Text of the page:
Stop Killer Robots

Writing by Anna Olszewska. Artwork from https://www.stopkillerrobots.org/.


Lethal Autonomous Weapons (LAWs) are still characterised as a niche topic in political debates. And let’s be real, we seem to have enough problems on our minds; the climate crisis, the UK government falling into pieces, the war in Ukraine – just to name just a few. On top of that, we have personal issues like rent and gas prices , plus no luck swiping on Tinder (which leaves us sobbing and rewatching Fleabag every Sunday evening). But while I still have your attention, I want to tell you that if we don’t do anything about LAWs now, we may become even more miserable soon.


The Campaign to Stop Killer Robots has recently published a report investigating the role of UK universities in the development of autonomous weapons systems, and the University of Edinburgh was one of the institutions that both lacks transparency and has no safeguarding policies in place to prevent their research projects contributing to the development of LAWs.


The report lists a few research projects undertaken at the University of Edinburgh, but highlights one in particular in red colour called “Signal Processing in the Information Age” affiliated with the School of Engineering. Red means that the project has the potential “to increase the degree of automation in weapons systems” and that it is “funded through an agency of the Ministry of Defence or by a contractor with a track record of developing military autonomous technology”. A couple of others such as “UKRI Trustworthy Autonomous Systems Node in Governance and Regulation” affiliated with the School of Informatics and “EPSRC Centre for Doctoral Training in Robotics and Autonomous Systems” affiliated with the Edinburgh Centre for Robotics are marked in amber colour, meaning that the projects have a dual-use potential. Therefore, without any safeguarding policies, they could still contribute to autonomous weapons systems.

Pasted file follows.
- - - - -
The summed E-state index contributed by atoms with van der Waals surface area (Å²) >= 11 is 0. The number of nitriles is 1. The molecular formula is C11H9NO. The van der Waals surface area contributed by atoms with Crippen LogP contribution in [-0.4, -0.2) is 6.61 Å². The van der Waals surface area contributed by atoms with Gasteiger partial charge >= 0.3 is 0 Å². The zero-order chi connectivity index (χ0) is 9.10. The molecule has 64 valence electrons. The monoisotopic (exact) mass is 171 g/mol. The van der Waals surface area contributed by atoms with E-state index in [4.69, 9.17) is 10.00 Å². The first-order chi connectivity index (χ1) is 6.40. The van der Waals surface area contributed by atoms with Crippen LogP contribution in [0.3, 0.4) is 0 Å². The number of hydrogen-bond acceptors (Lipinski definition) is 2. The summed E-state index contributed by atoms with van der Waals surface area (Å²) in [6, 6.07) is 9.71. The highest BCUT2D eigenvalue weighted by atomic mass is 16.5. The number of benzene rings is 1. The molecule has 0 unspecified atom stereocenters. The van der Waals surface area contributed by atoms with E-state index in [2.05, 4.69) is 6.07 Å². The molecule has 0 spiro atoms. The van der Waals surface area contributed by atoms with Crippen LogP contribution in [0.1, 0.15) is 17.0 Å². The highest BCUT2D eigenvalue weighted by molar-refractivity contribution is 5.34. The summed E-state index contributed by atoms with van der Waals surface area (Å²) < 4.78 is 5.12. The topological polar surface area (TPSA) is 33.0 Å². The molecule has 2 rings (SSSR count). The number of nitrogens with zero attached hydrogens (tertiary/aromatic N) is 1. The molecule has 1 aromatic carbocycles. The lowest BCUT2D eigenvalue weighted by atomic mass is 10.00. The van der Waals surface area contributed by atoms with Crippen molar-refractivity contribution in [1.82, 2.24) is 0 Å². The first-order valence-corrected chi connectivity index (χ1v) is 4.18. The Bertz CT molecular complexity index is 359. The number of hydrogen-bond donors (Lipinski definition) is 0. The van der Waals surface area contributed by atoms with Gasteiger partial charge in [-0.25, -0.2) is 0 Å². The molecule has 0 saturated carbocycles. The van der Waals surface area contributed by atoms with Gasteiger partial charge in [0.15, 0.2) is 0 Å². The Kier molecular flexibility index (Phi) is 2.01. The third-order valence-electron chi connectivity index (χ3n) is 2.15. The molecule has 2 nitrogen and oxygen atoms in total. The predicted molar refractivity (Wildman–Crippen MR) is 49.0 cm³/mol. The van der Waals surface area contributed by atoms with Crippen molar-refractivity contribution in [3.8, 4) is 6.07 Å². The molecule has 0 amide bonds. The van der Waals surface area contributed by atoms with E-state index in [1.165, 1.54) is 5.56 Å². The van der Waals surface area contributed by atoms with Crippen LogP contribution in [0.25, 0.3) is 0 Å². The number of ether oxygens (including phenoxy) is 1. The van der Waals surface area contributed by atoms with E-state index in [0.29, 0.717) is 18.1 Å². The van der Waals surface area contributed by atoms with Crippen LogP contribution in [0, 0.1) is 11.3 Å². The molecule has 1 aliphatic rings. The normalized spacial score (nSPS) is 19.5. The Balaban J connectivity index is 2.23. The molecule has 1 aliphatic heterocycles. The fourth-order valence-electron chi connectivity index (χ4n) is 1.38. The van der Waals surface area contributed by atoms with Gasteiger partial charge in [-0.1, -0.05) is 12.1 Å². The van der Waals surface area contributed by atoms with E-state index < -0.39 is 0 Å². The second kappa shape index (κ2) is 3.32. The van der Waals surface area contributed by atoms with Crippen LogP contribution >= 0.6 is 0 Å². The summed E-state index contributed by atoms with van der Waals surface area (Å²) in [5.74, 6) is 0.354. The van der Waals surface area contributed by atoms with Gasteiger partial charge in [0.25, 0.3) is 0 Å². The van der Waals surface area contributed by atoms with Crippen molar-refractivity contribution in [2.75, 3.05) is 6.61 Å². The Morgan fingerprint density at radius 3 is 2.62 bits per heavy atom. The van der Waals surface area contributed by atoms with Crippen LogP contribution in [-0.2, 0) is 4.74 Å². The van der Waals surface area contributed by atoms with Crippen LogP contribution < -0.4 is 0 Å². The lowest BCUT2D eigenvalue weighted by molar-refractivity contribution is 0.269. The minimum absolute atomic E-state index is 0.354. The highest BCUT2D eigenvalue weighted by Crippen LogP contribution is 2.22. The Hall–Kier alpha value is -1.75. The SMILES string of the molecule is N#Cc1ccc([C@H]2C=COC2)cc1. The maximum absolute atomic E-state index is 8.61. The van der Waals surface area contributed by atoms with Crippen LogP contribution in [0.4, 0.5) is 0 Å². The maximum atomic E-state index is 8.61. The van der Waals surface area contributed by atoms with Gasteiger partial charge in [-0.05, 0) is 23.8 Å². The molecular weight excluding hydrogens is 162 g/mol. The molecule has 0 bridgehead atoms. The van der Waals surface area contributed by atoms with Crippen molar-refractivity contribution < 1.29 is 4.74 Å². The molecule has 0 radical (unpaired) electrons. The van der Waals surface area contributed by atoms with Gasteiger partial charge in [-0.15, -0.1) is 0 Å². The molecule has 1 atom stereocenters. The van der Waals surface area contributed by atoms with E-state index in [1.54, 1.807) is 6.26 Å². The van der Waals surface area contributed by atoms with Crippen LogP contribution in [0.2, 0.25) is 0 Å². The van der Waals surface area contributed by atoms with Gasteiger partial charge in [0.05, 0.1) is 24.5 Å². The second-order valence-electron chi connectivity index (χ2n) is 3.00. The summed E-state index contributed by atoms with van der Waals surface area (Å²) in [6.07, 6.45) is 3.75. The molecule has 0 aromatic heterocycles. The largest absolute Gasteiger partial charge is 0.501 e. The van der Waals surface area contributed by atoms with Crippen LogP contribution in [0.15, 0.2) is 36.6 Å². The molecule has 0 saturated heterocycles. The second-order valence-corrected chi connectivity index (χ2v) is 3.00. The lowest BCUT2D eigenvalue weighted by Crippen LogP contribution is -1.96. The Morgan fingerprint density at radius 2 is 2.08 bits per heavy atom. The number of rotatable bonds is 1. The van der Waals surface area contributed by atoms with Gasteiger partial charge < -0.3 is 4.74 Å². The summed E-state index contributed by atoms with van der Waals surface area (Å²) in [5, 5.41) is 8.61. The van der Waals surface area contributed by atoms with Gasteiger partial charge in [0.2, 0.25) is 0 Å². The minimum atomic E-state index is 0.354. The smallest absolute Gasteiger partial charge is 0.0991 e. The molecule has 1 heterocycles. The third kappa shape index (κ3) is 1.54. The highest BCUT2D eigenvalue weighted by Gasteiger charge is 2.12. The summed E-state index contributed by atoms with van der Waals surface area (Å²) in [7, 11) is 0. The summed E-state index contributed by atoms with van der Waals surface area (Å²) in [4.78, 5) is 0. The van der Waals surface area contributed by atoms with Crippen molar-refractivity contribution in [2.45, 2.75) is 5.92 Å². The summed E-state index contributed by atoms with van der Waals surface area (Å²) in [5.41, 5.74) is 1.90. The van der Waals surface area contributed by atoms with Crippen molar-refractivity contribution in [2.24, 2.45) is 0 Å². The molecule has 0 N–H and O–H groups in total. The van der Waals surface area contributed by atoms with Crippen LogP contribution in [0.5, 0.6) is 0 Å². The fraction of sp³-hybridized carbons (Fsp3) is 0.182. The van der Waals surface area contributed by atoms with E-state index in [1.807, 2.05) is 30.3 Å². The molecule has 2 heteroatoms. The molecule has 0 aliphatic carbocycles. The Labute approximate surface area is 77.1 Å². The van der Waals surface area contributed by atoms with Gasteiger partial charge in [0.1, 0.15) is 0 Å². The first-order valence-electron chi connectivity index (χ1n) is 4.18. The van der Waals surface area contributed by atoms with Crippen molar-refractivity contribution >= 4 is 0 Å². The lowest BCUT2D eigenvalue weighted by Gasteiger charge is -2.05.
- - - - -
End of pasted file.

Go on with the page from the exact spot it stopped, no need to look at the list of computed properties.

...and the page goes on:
LAWs are artificial intelligence (AI) controlled robots that have no meaningful human control over them. Therefore, the decision of whether or not to kill someone would be made by a robot with no moral system or human perception. No one can promise us that the machine would correctly distinguish between a civilian and a combatant. Given such dehumanisation of force and human detachment from military conflicts, people will become even more powerless in the face of war. Some may say that artificial intelligence is unbiased, but AI is programmed by humans. If humans are biased, why wouldn't AI be? Facial recognition algorithms often fail to recognise people of colour and women, which leads to reasoning that autonomous weapons systems would endorse the patriarchal society and white supremacy. What’s more, there is no International Law in place that would hold killer robots accountable for their mistakes; how can they punish a robot whose actions didn’t directly involve a human?


While there is still time to act on it, we need to pressure institutions to introduce clear ethics policies and inform the staff and students about the possible danger of their research projects. Currently, semi-autonomous machine gun robots are used by the Israel Defence Force in Gaza. And as terrifying as it sounds, such research will continue to be undertaken as long as there is no International Law and regulations in place to monitor it.


So, what can we do?

  • Pressure the university to sign the Future of Life pledge (which they refused to sign in 2021)

  • Tell your friends about this issue and watch the new short documentary film by Stop Killer Robots: Immoral Code

  • Support a student campaign to Stop Killer Robots. You can join Amnesty International society working group on this campaign (contact)


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